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Life-threatening rash that makes your skin burn, bubble, and fall off is a known side effect of a medication given to teens for mood swings

There are lots of reasons you might want to avoid taking mood medications. Antidepressants, for example, not only have a pretty poor track record when it comes to effectiveness, but they also come with a concerning list of side effects. Now, another type of mood medication is in the spotlight after making a teenager’s skin fall off.

Fourteen-year-old Ashley Silverman was prescribed a drug called Lamictal (lamotrigine) by a psychiatrist to keep her mood swings under control. The drug is meant to treat bipolar disorder as well as seizures and epilepsy.

Silverman said she thought her mood swings were just part of teenage life and was not expecting medication, but a school counselor referred her to a clinic that prescribed her the drug. Although it bears a black box FDA warning due to potentially fatal side effects, the clinic somehow felt the need to give the young woman this deadly medication.

After taking it for about two weeks, her face was covered with a red rash. This was followed by headaches and a high fever, which she mistook for the flu. Soon after, the rash spread down her neck and chest and began to bubble. Unable to move and see, the teen thought she was going to die.

At first, doctors couldn’t figure out what was wrong with her, but she was eventually diagnosed with Stevens-Johnson syndrome, a reaction to the medication that soon left her fighting for her life. According to the National Institutes of Health, the illness is normally triggered by medication and can cause skin tissue to die and then detach. It starts out appearing like the flu before a rash forms and blisters.

In addition to lamotrigine, it can also be spurred by meds for seizures such as phenytoin and carbamazepine. It can lead to complications such as sepsis, organ failure and pneumonia, and around 10 percent of people who get this condition die from it.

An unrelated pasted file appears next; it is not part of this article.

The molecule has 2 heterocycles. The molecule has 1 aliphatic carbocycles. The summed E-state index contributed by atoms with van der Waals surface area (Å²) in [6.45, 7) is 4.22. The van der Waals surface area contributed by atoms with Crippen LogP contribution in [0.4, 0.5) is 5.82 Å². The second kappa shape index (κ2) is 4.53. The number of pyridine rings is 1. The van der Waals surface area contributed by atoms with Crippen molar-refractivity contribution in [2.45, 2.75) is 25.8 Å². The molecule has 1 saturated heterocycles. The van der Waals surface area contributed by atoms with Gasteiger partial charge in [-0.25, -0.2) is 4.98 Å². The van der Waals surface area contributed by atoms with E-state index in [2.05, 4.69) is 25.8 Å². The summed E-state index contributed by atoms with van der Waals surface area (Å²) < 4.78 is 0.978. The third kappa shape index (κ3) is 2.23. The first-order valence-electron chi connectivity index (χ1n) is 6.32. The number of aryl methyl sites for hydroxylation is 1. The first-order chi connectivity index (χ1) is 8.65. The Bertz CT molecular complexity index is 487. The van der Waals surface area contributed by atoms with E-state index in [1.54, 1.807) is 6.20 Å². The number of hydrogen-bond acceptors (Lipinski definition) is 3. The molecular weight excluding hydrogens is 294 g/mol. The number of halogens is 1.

After several weeks in the hospital, she finally began to improve and is now home. She spent two weeks in the burn unit and her father said the doctors there saved her life. It could take her as long as a year to recover fully, and she still suffers from discoloration on her skin. The psychiatrist who gave her the medication, which is not intended for young people, reportedly visited her in the hospital and took responsibility for the incident.

Be vigilant about medications

The trauma that this young woman and her family endured is hard to imagine, but this story could have had a much more tragic ending. Now her father is warning parents that they need to research the drugs that doctors give their kids very carefully, even if they insist it’s safe, rather than blindly following their advice.

It’s a warning that the parents of all teens who are prescribed mood medications should heed, particularly antidepressants. While they might not pose the risk of Stevens-Johnson syndrome associated with lamictal, many antidepressants bear a similar black box FDA warning about a far more serious problem: the higher risk of suicidal feelings, thinking and behavior that these drugs cause in young people.

Mood medications should not be taken lightly, and just because a doctor prescribed it does not mean it is safe. Parents should perform due diligence in researching everything their children put into their bodies, and they should also consider safer alternatives that can help address problems like depression and anxiety, such as exercise, yoga, meditation, and a healthy diet.

SOURCE: NATURAL NEWS